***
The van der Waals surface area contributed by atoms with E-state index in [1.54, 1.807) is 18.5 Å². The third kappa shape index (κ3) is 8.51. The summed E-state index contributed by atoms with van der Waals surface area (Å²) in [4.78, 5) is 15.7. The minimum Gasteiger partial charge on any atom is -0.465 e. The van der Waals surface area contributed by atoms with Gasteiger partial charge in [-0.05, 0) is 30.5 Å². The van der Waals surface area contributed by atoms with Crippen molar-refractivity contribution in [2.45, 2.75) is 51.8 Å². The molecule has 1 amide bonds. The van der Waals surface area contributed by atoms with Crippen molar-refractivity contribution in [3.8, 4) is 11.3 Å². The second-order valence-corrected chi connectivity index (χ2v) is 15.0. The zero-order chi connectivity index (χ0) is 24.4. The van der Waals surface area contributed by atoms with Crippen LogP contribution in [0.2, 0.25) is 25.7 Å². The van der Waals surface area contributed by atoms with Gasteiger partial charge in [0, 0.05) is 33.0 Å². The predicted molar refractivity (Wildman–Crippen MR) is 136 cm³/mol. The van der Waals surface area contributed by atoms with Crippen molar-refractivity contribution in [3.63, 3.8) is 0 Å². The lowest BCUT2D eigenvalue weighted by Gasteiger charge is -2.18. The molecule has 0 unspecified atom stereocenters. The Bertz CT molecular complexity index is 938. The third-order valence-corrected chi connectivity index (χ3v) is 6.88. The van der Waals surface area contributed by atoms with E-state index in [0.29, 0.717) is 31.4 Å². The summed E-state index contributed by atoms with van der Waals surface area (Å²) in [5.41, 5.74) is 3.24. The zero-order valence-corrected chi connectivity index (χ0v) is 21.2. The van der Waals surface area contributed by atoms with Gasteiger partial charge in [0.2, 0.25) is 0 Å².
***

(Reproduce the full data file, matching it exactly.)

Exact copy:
The van der Waals surface area contributed by atoms with E-state index in [1.54, 1.807) is 18.5 Å². The third kappa shape index (κ3) is 8.51. The summed E-state index contributed by atoms with van der Waals surface area (Å²) in [4.78, 5) is 15.7. The minimum Gasteiger partial charge on any atom is -0.465 e. The van der Waals surface area contributed by atoms with Gasteiger partial charge in [-0.05, 0) is 30.5 Å². The van der Waals surface area contributed by atoms with Crippen molar-refractivity contribution in [2.45, 2.75) is 51.8 Å². The molecule has 1 amide bonds. The van der Waals surface area contributed by atoms with Crippen molar-refractivity contribution in [3.8, 4) is 11.3 Å². The second-order valence-corrected chi connectivity index (χ2v) is 15.0. The zero-order chi connectivity index (χ0) is 24.4. The van der Waals surface area contributed by atoms with Crippen LogP contribution in [0.2, 0.25) is 25.7 Å². The van der Waals surface area contributed by atoms with Gasteiger partial charge in [0, 0.05) is 33.0 Å². The predicted molar refractivity (Wildman–Crippen MR) is 136 cm³/mol. The van der Waals surface area contributed by atoms with Crippen molar-refractivity contribution in [3.63, 3.8) is 0 Å². The lowest BCUT2D eigenvalue weighted by Gasteiger charge is -2.18. The molecule has 0 unspecified atom stereocenters. The Bertz CT molecular complexity index is 938. The third-order valence-corrected chi connectivity index (χ3v) is 6.88. The van der Waals surface area contributed by atoms with E-state index in [0.29, 0.717) is 31.4 Å². The summed E-state index contributed by atoms with van der Waals surface area (Å²) in [5.41, 5.74) is 3.24. The zero-order valence-corrected chi connectivity index (χ0v) is 21.2. The van der Waals surface area contributed by atoms with Gasteiger partial charge in [0.2, 0.25) is 0 Å².